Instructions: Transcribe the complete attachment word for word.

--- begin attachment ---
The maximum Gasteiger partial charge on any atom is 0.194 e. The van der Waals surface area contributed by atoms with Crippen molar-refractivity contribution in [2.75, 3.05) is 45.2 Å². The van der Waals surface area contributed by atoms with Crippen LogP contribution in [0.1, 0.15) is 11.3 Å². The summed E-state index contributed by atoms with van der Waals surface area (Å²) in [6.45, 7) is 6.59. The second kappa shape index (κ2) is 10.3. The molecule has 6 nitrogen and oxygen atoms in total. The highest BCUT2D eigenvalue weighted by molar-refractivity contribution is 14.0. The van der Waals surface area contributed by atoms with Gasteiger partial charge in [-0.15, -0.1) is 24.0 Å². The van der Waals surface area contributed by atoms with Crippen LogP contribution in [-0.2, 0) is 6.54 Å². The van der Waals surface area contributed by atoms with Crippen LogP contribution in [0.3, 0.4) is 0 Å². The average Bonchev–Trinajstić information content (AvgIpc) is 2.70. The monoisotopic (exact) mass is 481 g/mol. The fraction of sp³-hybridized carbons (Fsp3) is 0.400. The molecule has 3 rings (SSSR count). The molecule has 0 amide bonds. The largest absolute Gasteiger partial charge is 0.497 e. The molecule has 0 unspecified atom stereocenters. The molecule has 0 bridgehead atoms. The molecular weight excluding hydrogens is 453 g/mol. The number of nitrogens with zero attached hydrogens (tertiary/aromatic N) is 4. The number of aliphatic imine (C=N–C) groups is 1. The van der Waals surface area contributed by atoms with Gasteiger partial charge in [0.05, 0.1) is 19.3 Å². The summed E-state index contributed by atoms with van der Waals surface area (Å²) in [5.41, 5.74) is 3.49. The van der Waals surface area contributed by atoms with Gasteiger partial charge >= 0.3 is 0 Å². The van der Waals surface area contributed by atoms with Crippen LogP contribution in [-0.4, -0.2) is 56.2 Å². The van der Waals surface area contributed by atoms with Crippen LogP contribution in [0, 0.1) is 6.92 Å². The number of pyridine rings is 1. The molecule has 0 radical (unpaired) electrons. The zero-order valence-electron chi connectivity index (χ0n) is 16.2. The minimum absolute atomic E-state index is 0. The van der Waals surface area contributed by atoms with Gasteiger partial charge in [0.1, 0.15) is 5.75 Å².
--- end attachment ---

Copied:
The maximum Gasteiger partial charge on any atom is 0.194 e. The van der Waals surface area contributed by atoms with Crippen molar-refractivity contribution in [2.75, 3.05) is 45.2 Å². The van der Waals surface area contributed by atoms with Crippen LogP contribution in [0.1, 0.15) is 11.3 Å². The summed E-state index contributed by atoms with van der Waals surface area (Å²) in [6.45, 7) is 6.59. The second kappa shape index (κ2) is 10.3. The molecule has 6 nitrogen and oxygen atoms in total. The highest BCUT2D eigenvalue weighted by molar-refractivity contribution is 14.0. The van der Waals surface area contributed by atoms with Gasteiger partial charge in [-0.15, -0.1) is 24.0 Å². The van der Waals surface area contributed by atoms with Crippen LogP contribution in [-0.2, 0) is 6.54 Å². The van der Waals surface area contributed by atoms with Crippen LogP contribution in [0.3, 0.4) is 0 Å². The average Bonchev–Trinajstić information content (AvgIpc) is 2.70. The monoisotopic (exact) mass is 481 g/mol. The fraction of sp³-hybridized carbons (Fsp3) is 0.400. The molecule has 3 rings (SSSR count). The molecule has 0 amide bonds. The largest absolute Gasteiger partial charge is 0.497 e. The molecule has 0 unspecified atom stereocenters. The molecule has 0 bridgehead atoms. The molecular weight excluding hydrogens is 453 g/mol. The number of nitrogens with zero attached hydrogens (tertiary/aromatic N) is 4. The number of aliphatic imine (C=N–C) groups is 1. The van der Waals surface area contributed by atoms with Gasteiger partial charge in [0.05, 0.1) is 19.3 Å². The summed E-state index contributed by atoms with van der Waals surface area (Å²) in [5.41, 5.74) is 3.49. The van der Waals surface area contributed by atoms with Gasteiger partial charge >= 0.3 is 0 Å². The van der Waals surface area contributed by atoms with Crippen LogP contribution in [-0.4, -0.2) is 56.2 Å². The van der Waals surface area contributed by atoms with Crippen LogP contribution in [0, 0.1) is 6.92 Å². The number of pyridine rings is 1. The molecule has 0 radical (unpaired) electrons. The zero-order valence-electron chi connectivity index (χ0n) is 16.2. The minimum absolute atomic E-state index is 0. The van der Waals surface area contributed by atoms with Gasteiger partial charge in [0.1, 0.15) is 5.75 Å².